Mar 26, 2014 at 1:07 pm #1314860
Hello, I recently scored a 7 lb down comforter for $2 at Goodwill. I figure there's at least a 3-4 pounds of down inside I can harvest for some MYOG projects.
How can I test the fill power of the down at home (preferably using "regular" items from home, if possible)?
I searched online and on BPL and found bits of info here and there, but I'm looking for an detailed accepted method to estimate fill power to at least the nearest 100 (500 vs 600 fill).
If there is a forum thread I'm missing please post it.
Thanks!Mar 26, 2014 at 2:35 pm #2086420
@sharaldsLocale: Gallatin Range
Western Mountaineering describes the testing process in medium detail here:Mar 27, 2014 at 4:09 am #2086594
@jamesdmarcoLocale: Finger Lakes
Atually, testing down fill is fairly easy. Weigh out as accuratly as possible a 1ounce sample. Shake it up and see where it settles. There are certain set sized diameter tubes that are used, I think it was 3.25"(Note: looked it up, below) in diameter. The volume is the fill power. If it takes up 500ci, then it is 500fp.
Basically, loft is measured by placing a sample in a cylinder with a weight and checking how far the weight descends. From wikopedea:
lofting power of 400–450 is considered medium quality, 500-550 is considered good, 550–750 is considered very good, and 750+ is considered excellent.
US 2000 norm: cylinder diameter: 241 mm conditioning: steaming +3 to 5 days in a screen box compression cylinder: non-mechanized cylinder of 68,3 grams. Mass of the sample: 1 oz = 28,4 grams.
EN norm: cylinder diameter: 284mm, conditioning: tumble dry +2–5 days in a screen box compression cylinder: Lorch machine = mechanized cylinder weighing 94,25 grams, Mass of the sample:30 gramsMar 27, 2014 at 6:27 pm #2086855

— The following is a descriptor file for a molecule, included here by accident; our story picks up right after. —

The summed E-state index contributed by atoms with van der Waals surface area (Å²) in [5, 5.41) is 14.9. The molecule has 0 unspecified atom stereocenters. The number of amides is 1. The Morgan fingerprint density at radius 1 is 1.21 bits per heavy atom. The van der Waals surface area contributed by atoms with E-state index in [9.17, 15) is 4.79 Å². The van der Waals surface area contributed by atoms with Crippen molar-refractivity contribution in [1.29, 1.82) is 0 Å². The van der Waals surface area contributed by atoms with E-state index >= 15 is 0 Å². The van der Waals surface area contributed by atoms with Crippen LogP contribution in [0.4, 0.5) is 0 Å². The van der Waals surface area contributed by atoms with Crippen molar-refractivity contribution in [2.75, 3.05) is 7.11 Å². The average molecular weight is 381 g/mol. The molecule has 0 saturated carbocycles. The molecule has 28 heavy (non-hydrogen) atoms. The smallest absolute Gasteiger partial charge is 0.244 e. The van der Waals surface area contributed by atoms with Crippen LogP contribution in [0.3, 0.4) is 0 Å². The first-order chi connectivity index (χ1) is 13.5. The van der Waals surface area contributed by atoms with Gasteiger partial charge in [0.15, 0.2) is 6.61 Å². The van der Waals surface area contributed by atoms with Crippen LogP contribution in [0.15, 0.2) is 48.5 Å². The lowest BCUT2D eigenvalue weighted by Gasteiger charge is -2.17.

Thank you both for the info.
Last night I messed around and conducted a very makeshift test:
1. I marked on my bearvault can increments of 100 cubic inches up to 700.
2. I measured 1 oz of down (straight from the comforter, no conditioning) and placed it inside, screwed the lid on and shook it up. The down nearly filled the can after letting it sit for a bit (~650 cu in).
3. I cut a circular piece of cardboard (~30 gram) and placed it on the down. The down compacted to around 500 cu in. The weight of the cardboard is not in sync with Standard test for multiple reasons, one of them being my "cylinder" is much wider and therefore applies a different pressure to the down.
4. When I removed the weight the down remained wedged in the can.
My big question is: What role does the weight play determining the fill power?
Its my understanding that "A piston weighted to 68.4 grams is placed on top of the down and when it comes to rest the volume of the down is measured in cubic inches" (Western Mountaineering). How much is the down compressed by this weight? From my test I conclude that the weight has a significant effect on what the reported fill power would be.
Do you know why the specific weight of 68.3 grams is used?
ThanksMar 27, 2014 at 6:42 pm #2086859
How much is the down compressed by this weight?
Read again the last two paragraphs posted by James .Mar 27, 2014 at 9:15 pm #2086902
Let me clarify my question: I was wanting to know a percentage (or some quantity) of how much the down is compressed during a test. Example: 1 oz of down takes up 1200 cu in before the weight is applied and it takes up 600 cu in after the weight is applied (50% loss).
In your first paragraph about testing down fill, is a weight applied to the down? The link from Standard Fiber does not mention a weight. "Maximum loft" would be achieved with no weight, right.
Are fill power and loft (or lofting power) the same thing? If different, how so?
Thanks!Mar 28, 2014 at 2:15 am #2086937